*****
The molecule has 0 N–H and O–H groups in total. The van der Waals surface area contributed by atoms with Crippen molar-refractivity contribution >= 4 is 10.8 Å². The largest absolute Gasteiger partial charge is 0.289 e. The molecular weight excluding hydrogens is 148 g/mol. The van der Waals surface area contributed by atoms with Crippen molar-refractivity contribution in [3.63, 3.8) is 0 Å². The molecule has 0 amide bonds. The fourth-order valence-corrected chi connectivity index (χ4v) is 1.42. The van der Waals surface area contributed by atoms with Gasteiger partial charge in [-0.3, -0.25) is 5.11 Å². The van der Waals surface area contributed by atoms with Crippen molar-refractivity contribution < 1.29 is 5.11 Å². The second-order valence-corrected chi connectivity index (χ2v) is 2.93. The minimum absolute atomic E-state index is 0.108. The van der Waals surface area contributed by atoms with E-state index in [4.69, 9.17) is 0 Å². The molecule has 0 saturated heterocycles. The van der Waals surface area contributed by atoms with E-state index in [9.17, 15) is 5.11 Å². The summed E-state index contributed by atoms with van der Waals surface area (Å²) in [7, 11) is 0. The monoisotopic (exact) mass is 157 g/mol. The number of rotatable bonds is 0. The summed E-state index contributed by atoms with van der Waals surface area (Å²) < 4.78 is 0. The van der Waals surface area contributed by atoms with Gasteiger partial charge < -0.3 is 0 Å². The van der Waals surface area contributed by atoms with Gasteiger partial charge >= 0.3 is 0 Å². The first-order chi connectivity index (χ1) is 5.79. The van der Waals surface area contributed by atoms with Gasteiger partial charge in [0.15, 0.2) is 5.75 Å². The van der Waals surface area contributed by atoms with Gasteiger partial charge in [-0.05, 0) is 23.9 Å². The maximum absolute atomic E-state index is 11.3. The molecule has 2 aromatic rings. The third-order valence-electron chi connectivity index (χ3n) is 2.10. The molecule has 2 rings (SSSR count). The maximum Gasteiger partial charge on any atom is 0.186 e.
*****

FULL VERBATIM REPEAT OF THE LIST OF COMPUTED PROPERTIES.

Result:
The molecule has 0 N–H and O–H groups in total. The van der Waals surface area contributed by atoms with Crippen molar-refractivity contribution >= 4 is 10.8 Å². The largest absolute Gasteiger partial charge is 0.289 e. The molecular weight excluding hydrogens is 148 g/mol. The van der Waals surface area contributed by atoms with Crippen molar-refractivity contribution in [3.63, 3.8) is 0 Å². The molecule has 0 amide bonds. The fourth-order valence-corrected chi connectivity index (χ4v) is 1.42. The van der Waals surface area contributed by atoms with Gasteiger partial charge in [-0.3, -0.25) is 5.11 Å². The van der Waals surface area contributed by atoms with Crippen molar-refractivity contribution < 1.29 is 5.11 Å². The second-order valence-corrected chi connectivity index (χ2v) is 2.93. The minimum absolute atomic E-state index is 0.108. The van der Waals surface area contributed by atoms with E-state index in [4.69, 9.17) is 0 Å². The molecule has 0 saturated heterocycles. The van der Waals surface area contributed by atoms with E-state index in [9.17, 15) is 5.11 Å². The summed E-state index contributed by atoms with van der Waals surface area (Å²) in [7, 11) is 0. The monoisotopic (exact) mass is 157 g/mol. The number of rotatable bonds is 0. The summed E-state index contributed by atoms with van der Waals surface area (Å²) < 4.78 is 0. The van der Waals surface area contributed by atoms with Gasteiger partial charge < -0.3 is 0 Å². The van der Waals surface area contributed by atoms with Gasteiger partial charge >= 0.3 is 0 Å². The first-order chi connectivity index (χ1) is 5.79. The van der Waals surface area contributed by atoms with Gasteiger partial charge in [0.15, 0.2) is 5.75 Å². The van der Waals surface area contributed by atoms with Gasteiger partial charge in [-0.05, 0) is 23.9 Å². The maximum absolute atomic E-state index is 11.3. The molecule has 2 aromatic rings. The third-order valence-electron chi connectivity index (χ3n) is 2.10. The molecule has 2 rings (SSSR count). The maximum Gasteiger partial charge on any atom is 0.186 e.